Republicans Pushed to Restrict Voting. Millions of Americans Pushed Back.

In States, Voting On
- Updated

Nearly 160 million Americans voted in the 2020 elections, by far the most in history and a level of turnout not seen in over a century, representing an extraordinary milestone of civic engagement in a year marked by a devastating pandemic, record unemployment and political unrest.

With all but three states having completed their final count, and next week’s deadline for final certification of the results approaching, the sheer volume of Americans who actually voted in November was eye-opening: 66.7 percent of the voting-eligible population, according to the U.S. Election Project, a nonpartisan website run by Michael McDonald, a University of Florida professor who tracks county-level data.

It is the highest percentage since 1900, when the voting pool was much smaller, and easily surpasses two high-water marks of the modern era: the 1960 election of John F. Kennedy and the 2008 election of Barack Obama. Since the passage of the 19th Amendment in 1920, which gave women the right to vote and roughly doubled the voting eligible population, turnout had never surpassed 64 percent.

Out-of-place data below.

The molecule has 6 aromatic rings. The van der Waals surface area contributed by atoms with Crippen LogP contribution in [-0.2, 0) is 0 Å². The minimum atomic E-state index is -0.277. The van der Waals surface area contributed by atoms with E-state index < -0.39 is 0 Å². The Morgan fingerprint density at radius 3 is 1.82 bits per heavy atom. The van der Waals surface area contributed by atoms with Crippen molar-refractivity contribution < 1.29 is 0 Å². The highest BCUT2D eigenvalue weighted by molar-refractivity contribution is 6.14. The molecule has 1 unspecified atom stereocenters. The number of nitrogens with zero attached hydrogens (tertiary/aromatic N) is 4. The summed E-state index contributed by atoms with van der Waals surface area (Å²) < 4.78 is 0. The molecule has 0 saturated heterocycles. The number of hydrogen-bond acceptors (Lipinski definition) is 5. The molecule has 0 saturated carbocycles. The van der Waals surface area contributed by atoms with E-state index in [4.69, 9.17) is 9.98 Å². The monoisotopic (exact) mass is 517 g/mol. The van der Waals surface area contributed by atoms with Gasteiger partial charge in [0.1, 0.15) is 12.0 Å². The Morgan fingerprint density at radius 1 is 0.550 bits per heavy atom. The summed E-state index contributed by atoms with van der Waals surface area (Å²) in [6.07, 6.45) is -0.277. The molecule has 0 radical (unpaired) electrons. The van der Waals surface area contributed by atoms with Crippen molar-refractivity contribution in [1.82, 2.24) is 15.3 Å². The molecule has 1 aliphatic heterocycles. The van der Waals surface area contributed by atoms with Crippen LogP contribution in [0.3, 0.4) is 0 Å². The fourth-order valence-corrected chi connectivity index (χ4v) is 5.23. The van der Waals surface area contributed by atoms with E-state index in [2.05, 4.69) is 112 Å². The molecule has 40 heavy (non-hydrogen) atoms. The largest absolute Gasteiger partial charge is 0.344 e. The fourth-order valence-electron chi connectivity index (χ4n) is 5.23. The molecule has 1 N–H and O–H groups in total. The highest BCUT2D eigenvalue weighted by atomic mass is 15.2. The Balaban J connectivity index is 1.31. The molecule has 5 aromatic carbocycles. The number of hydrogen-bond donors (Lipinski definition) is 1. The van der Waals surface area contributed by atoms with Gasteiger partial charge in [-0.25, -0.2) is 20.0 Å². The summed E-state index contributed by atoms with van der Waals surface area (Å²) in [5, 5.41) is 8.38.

The shifts that led to this year’s surge in voting, in particular the broad expansion of voting options and the prolonged period for casting ballots, could forever alter elections and political campaigns in America, providing a glimpse into the electoral future.

A backlash from the right could prevent that, however. In many ways, the increase in voting is what Mr. Trump and the Republican Party are now openly campaigning against in their floundering bid to overturn his clear loss to President-elect Joseph R. Biden Jr. — whose popular vote lead grew to seven million on Friday. Republicans have portrayed the burgeoning voting ranks as nefarious and the expanded access to voting options as ripe for fraud — despite the fact that the record turnout provided them numerous victories down ballot.

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